Review: Where The Truth Lies

Where the Truth Lies by Rupert Holmes


Where The Truth Lies was one of those movies where I didn’t realize it was based on a novel until the title card came up in the film’s credits—I just wanted to watch it because This Film Is Not Yet Rated promised me that there would be some level of dudes making out. (A promise which was broken. Although it does sport an NC-17 rating for the sheer fact a woman appears to be enjoying herself too much during sex, so, you know, there’s some progress being made.) But while I didn’t enjoy the film, the story stayed with me, so eventually I just had to pick up the novel just to get out of my system, which resulted in spending three hours utterly absorbed in it while I should have been studying for midterms. Lord preserve the second semester college senior.

Where the Truth Lies is the story of K. O’Connor, a young but talented journalist in the 1970s. O’Connor has big plans for her first book: interview Vince Collins (one half of the legendary and now defunct 1950s comedy duo Vince Collins and Lanny Morris) and get the whole story—including the Girl from New Jersey, a girl found dead in in Morris and Collins’ hotel room after a marathon polio telethon. While Morris and Collins have had airtight alibis, O’Connor is determined to get to the bottom of it, even if she has to compromise her morals to do so. But is the truth worth that much?

I’m a very visual person—that’s why I feel I can’t properly review audiobooks, because I can’t devote the same attention to them as I do to text. It’s also the reason why I try to read a book before I see its film adaptation. It’s not because I think the book will be better (I have no patience for arguments that claim the book is always better than the film; did you see The Hunger Games? C’mon), but because the film will cast a particularly long shadow on my reading. Which was the case with Where The Truth Lies. Collins and Morris are quite clearly based on Dean Martin and Jerry Lewis (Morris even pulls a “fine ladies” bit at one point), but I could only see them as Colin Firth and Kevin Bacon. On the one hand, this pays tribute to the fact that those actors were wonderful choices for the parts; on the other hand, Vince Collins isn’t British. But there was one silver lining—I could pick and choose what worked from the film to incorporate into my reading of the novel, allowing me to ditch the haphazard execution of the story’s protagonist, O’Connor.

It’s only after reading the novel that I realize what a disservice the film did to her. Alison Lohman’s O’Connor is gentle, sweet, and faintly tragic, being given a polio backstory to make her relationship with the duo even more painful. The actual O’Connor is bold, brassy, messed up, and funny. I’ve only seen one or two episodes of Sex and the City, but the O’Connor in my head was very Sarah Jessica Parker; confident and self-effacing, but with a harder edge that Parker lacks. The book opens with a note from the older O’Connor explaining why she’s chosen to publish a manuscript from the seventies now (well, in 2003) and apologizing for the florid tone that plagued her early writing. It not only lends the book an air of authenticity, but also gives us O’Connor as a whole human being, who’ll do anything to expose the truth—even if it means making herself look bad. In fact, much of the novel is about O’Connor learning exactly what lengths she’ll go for a story, and the final chapter kind of breaks my heart in that regard. And I love that she, subtly shown to be a huge fan of Collins and Morris, has picked up Morris’ sense of humor; this is, in a small way, a novel about a fan, and it’s rare to see someone like that presented so brilliantly and vividly.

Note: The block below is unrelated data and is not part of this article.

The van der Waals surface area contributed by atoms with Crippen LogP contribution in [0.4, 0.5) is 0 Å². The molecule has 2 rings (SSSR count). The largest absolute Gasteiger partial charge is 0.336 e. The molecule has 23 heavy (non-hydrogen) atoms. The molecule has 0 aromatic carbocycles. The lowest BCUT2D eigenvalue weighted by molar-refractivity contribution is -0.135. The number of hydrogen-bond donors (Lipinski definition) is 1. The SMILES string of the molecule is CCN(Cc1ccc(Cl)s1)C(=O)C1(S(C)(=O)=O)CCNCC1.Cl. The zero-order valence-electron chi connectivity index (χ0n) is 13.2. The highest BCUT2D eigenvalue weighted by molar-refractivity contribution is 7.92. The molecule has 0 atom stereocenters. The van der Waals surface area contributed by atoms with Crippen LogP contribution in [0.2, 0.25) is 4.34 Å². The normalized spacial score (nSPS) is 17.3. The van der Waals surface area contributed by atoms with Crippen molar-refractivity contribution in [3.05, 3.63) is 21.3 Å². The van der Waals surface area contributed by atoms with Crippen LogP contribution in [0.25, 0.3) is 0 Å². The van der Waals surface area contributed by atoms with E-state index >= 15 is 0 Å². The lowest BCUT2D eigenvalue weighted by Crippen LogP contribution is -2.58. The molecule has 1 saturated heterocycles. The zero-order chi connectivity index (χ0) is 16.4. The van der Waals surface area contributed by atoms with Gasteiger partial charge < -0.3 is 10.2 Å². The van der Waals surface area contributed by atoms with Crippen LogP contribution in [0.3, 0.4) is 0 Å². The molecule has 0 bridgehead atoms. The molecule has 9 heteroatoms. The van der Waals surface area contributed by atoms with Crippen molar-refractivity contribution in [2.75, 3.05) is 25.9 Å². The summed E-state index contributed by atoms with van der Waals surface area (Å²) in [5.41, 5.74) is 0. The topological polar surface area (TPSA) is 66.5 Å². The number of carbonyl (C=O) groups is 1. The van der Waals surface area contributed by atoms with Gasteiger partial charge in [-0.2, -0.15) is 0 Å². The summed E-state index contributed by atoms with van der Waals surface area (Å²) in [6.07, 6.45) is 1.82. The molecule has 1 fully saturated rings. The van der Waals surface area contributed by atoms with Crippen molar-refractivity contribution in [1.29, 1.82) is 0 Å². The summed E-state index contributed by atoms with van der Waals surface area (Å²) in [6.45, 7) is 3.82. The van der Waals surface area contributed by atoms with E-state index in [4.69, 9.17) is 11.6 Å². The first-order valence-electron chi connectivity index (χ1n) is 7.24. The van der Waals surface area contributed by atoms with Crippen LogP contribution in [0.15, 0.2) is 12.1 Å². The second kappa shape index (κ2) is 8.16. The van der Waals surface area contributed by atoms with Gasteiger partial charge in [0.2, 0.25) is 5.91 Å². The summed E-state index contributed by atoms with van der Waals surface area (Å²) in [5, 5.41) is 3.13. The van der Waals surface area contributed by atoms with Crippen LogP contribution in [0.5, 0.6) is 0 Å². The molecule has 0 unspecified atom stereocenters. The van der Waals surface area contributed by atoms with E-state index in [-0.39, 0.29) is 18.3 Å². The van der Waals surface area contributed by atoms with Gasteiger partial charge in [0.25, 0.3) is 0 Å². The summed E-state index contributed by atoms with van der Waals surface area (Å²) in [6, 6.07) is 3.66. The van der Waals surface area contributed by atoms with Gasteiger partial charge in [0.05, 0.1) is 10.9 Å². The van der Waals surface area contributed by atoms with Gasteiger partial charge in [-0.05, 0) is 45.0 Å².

And the tension—oh my. Even having seen the film and knowing the big, shocking secret, I was still gasping and cursing at certain twists and turns, all of which feel organic. Holmes (and, thus, O’Connor) knows how to end a chapter without having it be an obvious cliffhanger, and it’s nice to see someone handle a mystery and/or thriller so deftly and lightly. That said, I’m still not sure how to take the sexuality of the book. Because O’Connor is rendered so deftly, her own sexual history feels very much hers—it feels like she has agency. But the novel is also happy to have her use her body to get what she wants; not an unrealistic representation, of course, but the constant reliance on this starts to strain believability. And when she gets involved with both Collins and Morris, culminating in a plot-relevant threesome which she bears through for her partner, I felt disconnected from the character as it began to feel less like the character I knew and more like an automaton going through the motions. It’s still O’Connor’s shining, vivid voice, through and through, but the membrane between the story’s reality and the whims of the author seems stretched particularly thin in a few spots. There’s always something, isn’t there?

Bottom line: Far superior to its film adaptation, Where The Truth Lies gives us a bold, brassy, messed up, and funny protagonist in K. O’Connor, as well as a tightly plotted and deliciously tense mystery. The novel’s sexual content sometimes seems to be going on autopilot, however, disconnecting the reader from O’Connor. Still worth a shot, though.

I rented this book from the public library.

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